Commentary: Post-Holocaust farewell to my 'second' mommy

Two days ago Yom Hashoah, the annual Holocaust Remembrance Day, was observed by people of goodwill everywhere. Susie Konicov, our beloved Temple Beth El religious school director, reflected on her farewell to her 'second' mommy, a righteous Christian

woman from Holland who is a heroine of the Holocaust. This is Susie's incredible personal story, in her own words:

On Dec. 20, 2011, Jenny, my second mother, died. She was 99 years old.

Second mother? Do you think I mean stepmother or something like that? No. I am Jewish and I am 70 years old, and when I was a baby, I had to be hidden from the Nazis. I am sure you have heard stories about that time, that war, and those Nazis.

My parents and I (all the Jews) had been forced to move from where we lived in Holland, to the ghetto established in Amsterdam. When the time came that the "razzias" (round-ups) were a daily occurrence, my parents contacted the Dutch underground to have me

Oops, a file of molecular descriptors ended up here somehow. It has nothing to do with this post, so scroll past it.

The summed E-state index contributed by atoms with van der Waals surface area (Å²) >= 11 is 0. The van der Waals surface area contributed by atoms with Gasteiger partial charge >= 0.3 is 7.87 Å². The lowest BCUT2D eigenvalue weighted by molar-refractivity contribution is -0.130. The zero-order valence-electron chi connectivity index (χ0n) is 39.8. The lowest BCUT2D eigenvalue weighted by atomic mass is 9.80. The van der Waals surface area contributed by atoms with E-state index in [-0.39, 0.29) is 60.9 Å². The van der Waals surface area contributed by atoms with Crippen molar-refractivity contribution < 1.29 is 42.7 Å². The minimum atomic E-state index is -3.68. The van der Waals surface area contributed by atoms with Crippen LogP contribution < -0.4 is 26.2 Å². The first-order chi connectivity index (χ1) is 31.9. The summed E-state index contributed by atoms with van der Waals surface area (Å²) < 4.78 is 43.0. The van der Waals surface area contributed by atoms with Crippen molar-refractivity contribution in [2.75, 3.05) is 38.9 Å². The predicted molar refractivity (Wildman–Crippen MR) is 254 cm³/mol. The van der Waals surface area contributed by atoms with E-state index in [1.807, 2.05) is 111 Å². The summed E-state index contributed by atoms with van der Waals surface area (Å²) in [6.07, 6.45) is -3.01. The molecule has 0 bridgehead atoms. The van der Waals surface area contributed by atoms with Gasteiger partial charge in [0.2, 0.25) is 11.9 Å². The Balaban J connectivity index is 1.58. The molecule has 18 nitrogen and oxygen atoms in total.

smuggled out of Amsterdam. I was 16 months old.

The Van Heeckerens -- Wim and Jenny -- who had three young children of their own, had contacted the Resistance people and told them they would help where they could. I was brought to the Van Heeckerens' home to be hidden there. I stayed for two and a half years.

I was a very active little member of the family. They were blond, all five of them: blond, straight hair. I had dark, curly hair. Yet I was not literally hidden, as in a closet or under floorboards. There were times when I was out and about, playing with my (new) brothers and sister outside, or going on an errand with Wim.

I don't have many memories of that time, just one brief picture in my mind that I once asked Jenny about, and she corroborated it as a genuine memory.

So, you see, Jenny and Wim were my second mommy and daddy. I was 4 when they sent me back to a liberated Amsterdam to be with my father's Jewish cousin and his gentile wife. That time, the Van Heeckerens believed, would provide a transition for me -- from a gentile home to a semi-Jewish home and family.

And that was where my parents went to reclaim their daughter -- me -- and begin a new life. That was possible for many reasons, but most of all, because Jenny and Wim were who they were -- Righteous Gentiles, as they are called in Israel, at Yad Vashem, the World Holocaust Memorial Center.

In my own words, Jenny and Wim were my parents in those early years and I loved them. They were kind, and wise, and true Christians. And I love them still.

-- Rabbi Harold F. Caminker, is rabbi of Temple Beth El, 4200 32nd St. W., Bradenton. Shabbat services are held at 7:30 p.m. Fridays. For more information, call 941-755-4900 or visit